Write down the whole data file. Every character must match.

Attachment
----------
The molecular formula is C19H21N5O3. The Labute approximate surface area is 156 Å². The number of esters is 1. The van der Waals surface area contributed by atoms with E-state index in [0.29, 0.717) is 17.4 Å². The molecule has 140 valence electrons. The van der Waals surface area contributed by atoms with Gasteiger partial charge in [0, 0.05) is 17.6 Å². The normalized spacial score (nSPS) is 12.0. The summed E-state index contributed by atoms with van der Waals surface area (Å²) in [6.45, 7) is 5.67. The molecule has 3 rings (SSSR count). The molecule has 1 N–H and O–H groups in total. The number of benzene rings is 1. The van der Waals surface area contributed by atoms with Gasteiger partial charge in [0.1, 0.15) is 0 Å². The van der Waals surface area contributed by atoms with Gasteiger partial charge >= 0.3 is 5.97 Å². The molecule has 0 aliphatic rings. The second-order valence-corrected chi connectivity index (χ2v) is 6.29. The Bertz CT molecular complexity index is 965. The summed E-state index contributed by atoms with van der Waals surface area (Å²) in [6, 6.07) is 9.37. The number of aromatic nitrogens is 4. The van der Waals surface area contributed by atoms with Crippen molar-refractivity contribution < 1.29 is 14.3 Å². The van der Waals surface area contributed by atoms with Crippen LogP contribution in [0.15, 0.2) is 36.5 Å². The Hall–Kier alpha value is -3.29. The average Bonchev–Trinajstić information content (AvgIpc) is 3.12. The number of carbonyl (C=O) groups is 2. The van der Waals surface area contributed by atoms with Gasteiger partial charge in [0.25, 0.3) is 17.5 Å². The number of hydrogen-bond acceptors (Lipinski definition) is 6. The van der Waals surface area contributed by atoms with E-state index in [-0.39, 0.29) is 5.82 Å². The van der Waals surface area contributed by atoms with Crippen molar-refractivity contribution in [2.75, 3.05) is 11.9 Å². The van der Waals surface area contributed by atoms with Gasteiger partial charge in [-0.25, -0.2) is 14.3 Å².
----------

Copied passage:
The molecular formula is C19H21N5O3. The Labute approximate surface area is 156 Å². The number of esters is 1. The van der Waals surface area contributed by atoms with E-state index in [0.29, 0.717) is 17.4 Å². The molecule has 140 valence electrons. The van der Waals surface area contributed by atoms with Gasteiger partial charge in [0, 0.05) is 17.6 Å². The normalized spacial score (nSPS) is 12.0. The summed E-state index contributed by atoms with van der Waals surface area (Å²) in [6.45, 7) is 5.67. The molecule has 3 rings (SSSR count). The molecule has 1 N–H and O–H groups in total. The number of benzene rings is 1. The van der Waals surface area contributed by atoms with Gasteiger partial charge in [0.1, 0.15) is 0 Å². The van der Waals surface area contributed by atoms with Gasteiger partial charge >= 0.3 is 5.97 Å². The molecule has 0 aliphatic rings. The second-order valence-corrected chi connectivity index (χ2v) is 6.29. The Bertz CT molecular complexity index is 965. The summed E-state index contributed by atoms with van der Waals surface area (Å²) in [6, 6.07) is 9.37. The number of aromatic nitrogens is 4. The van der Waals surface area contributed by atoms with Crippen molar-refractivity contribution < 1.29 is 14.3 Å². The van der Waals surface area contributed by atoms with Crippen LogP contribution in [0.15, 0.2) is 36.5 Å². The Hall–Kier alpha value is -3.29. The average Bonchev–Trinajstić information content (AvgIpc) is 3.12. The number of carbonyl (C=O) groups is 2. The van der Waals surface area contributed by atoms with Gasteiger partial charge in [0.25, 0.3) is 17.5 Å². The number of hydrogen-bond acceptors (Lipinski definition) is 6. The van der Waals surface area contributed by atoms with E-state index in [-0.39, 0.29) is 5.82 Å². The van der Waals surface area contributed by atoms with Crippen molar-refractivity contribution in [2.75, 3.05) is 11.9 Å². The van der Waals surface area contributed by atoms with Gasteiger partial charge in [-0.25, -0.2) is 14.3 Å².